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Solko realizes her dream at Bollettieri

BRADENTON - Thok! An opponent lines a serve at Megan Solko.
Thok! Solko lines it back.
"Hit it like this - like this!" yells a tennis coach.
It's just another day of hard work in the sun for tennis players at the IMG Academy. But for Solko, this isn't work. And it's not particularly hard, not considering what she's endured the last year and a half.
With the help of the Children's Dream Fund and the IMG Academy' Nick Bollettieri Tennis Academy, the 17-year-old Solko was a regular on the IMG courts the last two weeks.
In December 2003, Solko was diagnosed with Hodgkin's lymphoma. It was her junior, and first, year at Lakewood Ranch High, and she missed the rest of the school year while undergoing treatments. Her cancer has been in remission since May.
Being unable to play tennis was particularly difficult for Solko, who participated in an array of sports growing up.
During her freshman year at Patuxent High School in Lusby, Md., a friend talked Solko into trying out for the tennis team. Solko never had played tennis. Still, she made the team and instantly fell in love with the game.
"I had always played sports," Solko said. "But I had never just loved to be out there for extra hours in the sun. It was just so much fun."
She would play again her sophomore year, begging teammates to stay and play more after practices, swearing it would help them all. During those marathon workouts, Solko and her teammates often wondered what it would be like to play in Florida at the reknowned IMG complex.
"We had heard about this place and dreamed about how cool it would be to play here someday," she said.
These days, Solko can tell you all about the inner workings of IMG. She also knows more than a little about Hodgkin's lymphoma, a form of cancer that develops in the lymph system, the body's main defense against infection. It includes the lymph nodes, which produce white blood cells that fight off germs. Hodgkin's usually appears first in the lymph nodes above the collarbone or in the chest.
A couple months after beginning treatment, Solko was referred to the Children's Dream Fund by Dr. Jerry Barbosa, Head Pediatrics Oncologist at All Children's Hospital in St. Petersburg, the facility where she was receiving treatment.
It was then the plan to enter Megan at IMGA was set into motion.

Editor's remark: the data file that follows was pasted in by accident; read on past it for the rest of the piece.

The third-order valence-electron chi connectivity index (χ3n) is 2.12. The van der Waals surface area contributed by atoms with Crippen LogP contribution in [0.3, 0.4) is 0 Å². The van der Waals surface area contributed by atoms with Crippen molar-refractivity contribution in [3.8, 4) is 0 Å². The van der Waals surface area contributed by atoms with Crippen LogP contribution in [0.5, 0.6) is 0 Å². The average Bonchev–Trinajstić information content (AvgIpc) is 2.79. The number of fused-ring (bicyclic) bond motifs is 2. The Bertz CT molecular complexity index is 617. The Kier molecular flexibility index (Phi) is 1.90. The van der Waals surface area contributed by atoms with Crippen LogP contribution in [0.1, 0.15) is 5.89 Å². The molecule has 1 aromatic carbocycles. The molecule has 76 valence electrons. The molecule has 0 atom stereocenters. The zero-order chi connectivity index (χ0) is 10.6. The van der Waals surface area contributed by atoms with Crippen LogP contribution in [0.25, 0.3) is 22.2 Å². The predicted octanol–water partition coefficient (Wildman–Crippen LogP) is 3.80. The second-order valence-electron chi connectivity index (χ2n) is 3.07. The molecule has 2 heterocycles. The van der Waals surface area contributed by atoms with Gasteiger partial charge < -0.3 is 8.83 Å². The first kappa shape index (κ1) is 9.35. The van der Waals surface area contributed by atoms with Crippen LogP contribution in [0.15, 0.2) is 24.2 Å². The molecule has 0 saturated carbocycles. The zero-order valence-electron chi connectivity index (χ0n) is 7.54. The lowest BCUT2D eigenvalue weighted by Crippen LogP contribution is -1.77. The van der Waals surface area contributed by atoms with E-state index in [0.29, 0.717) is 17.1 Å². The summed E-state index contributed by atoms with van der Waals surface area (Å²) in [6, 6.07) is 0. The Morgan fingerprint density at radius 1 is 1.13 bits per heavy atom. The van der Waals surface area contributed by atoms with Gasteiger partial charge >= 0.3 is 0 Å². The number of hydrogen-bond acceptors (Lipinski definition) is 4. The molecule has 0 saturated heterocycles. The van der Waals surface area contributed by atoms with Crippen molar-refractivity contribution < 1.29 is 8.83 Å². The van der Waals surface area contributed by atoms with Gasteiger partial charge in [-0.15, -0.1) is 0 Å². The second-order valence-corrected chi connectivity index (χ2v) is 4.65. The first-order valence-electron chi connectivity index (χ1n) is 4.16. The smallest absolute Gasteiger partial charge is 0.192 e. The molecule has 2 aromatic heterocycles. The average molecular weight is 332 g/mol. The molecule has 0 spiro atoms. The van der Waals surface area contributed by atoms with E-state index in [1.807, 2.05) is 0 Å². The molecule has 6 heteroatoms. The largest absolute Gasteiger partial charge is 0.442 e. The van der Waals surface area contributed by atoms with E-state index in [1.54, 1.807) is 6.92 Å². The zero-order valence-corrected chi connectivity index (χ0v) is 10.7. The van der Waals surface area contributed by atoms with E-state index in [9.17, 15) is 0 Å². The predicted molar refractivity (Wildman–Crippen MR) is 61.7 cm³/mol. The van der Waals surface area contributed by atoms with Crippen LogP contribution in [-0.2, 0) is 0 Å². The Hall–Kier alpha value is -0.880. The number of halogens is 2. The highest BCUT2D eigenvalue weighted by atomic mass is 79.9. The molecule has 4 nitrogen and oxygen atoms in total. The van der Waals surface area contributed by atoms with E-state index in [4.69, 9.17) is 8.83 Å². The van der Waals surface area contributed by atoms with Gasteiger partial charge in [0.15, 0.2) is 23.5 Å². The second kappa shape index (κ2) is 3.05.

"It was the first thing that came to my mind . . . I just knew I had to do something with tennis," Solko said about being approached by the Children's Dream Fund. "I just loved tennis, I'd played it before, and it was just something that while going through this, I just couldn't wait to get back on the court. It was big motivation, and it gave me something to look forward to."
As Solko was undergoing both chemotherapy and radiation treatments, the Children's Dream Fund was working to set up a day at the Bollettieri Academy, where she would meet founder Nick Bollettieri and even play tennis with the man who had worked with tennis greats such as Andre Agassi, Monica Seles and more recently, 2004 Wimbledon champion Maria Sharapova.
Although Solko was still too sick to play tennis, both parties kept their promises, and Megan eventually got her day with Bollettieri.
"We had to wait for her treatments to be finished and her blood counts to come up," said Joanne Lanning, Dream Coordinator for the Children's Dream Fund. "When we finally got Megan together with Bollettieri, he treated her like a VIP."
After that meeting, the Dream Fund moved ahead with the next phase of its plan for Solko.
"We called IMG and asked what they could do," Lanning said. "They, along with Bollettieri, donated one week of training for her, and we provided the second week."
The WTA Tour also contributed by donating tennis outfits, visors and equipment bags and books. On the morning of June 6, Solko took to the IMG courts for the first time following a dream presentation and a celebration of her life.
"At the end of the day, I'm pretty tired," Solko said during the first week of her training.
Solko, who returned for her senior year at Lakewood Ranch and graduated last month with a 4.142 grade point average, still is experiencing side effects from her treatments.
"But I don't want a break, and I don't want any special treatment. I'm just so happy to be out there, and it'd be real hard to get me off the court when I don't need to," she said while training at IMG.
"This is a great chance for Megan to get more confidence about herself," Patti Lippert, Solko's mother, said last week. "This is a good opportunity to get her strength back, feel normal and be a lot more social. She thought she would never play tennis again."
Solko plans on attending Manatee Community College in the fall to pursue a career in teaching.
Lately, though, all Solko has had to worry about was that next serve coming from her opponent.

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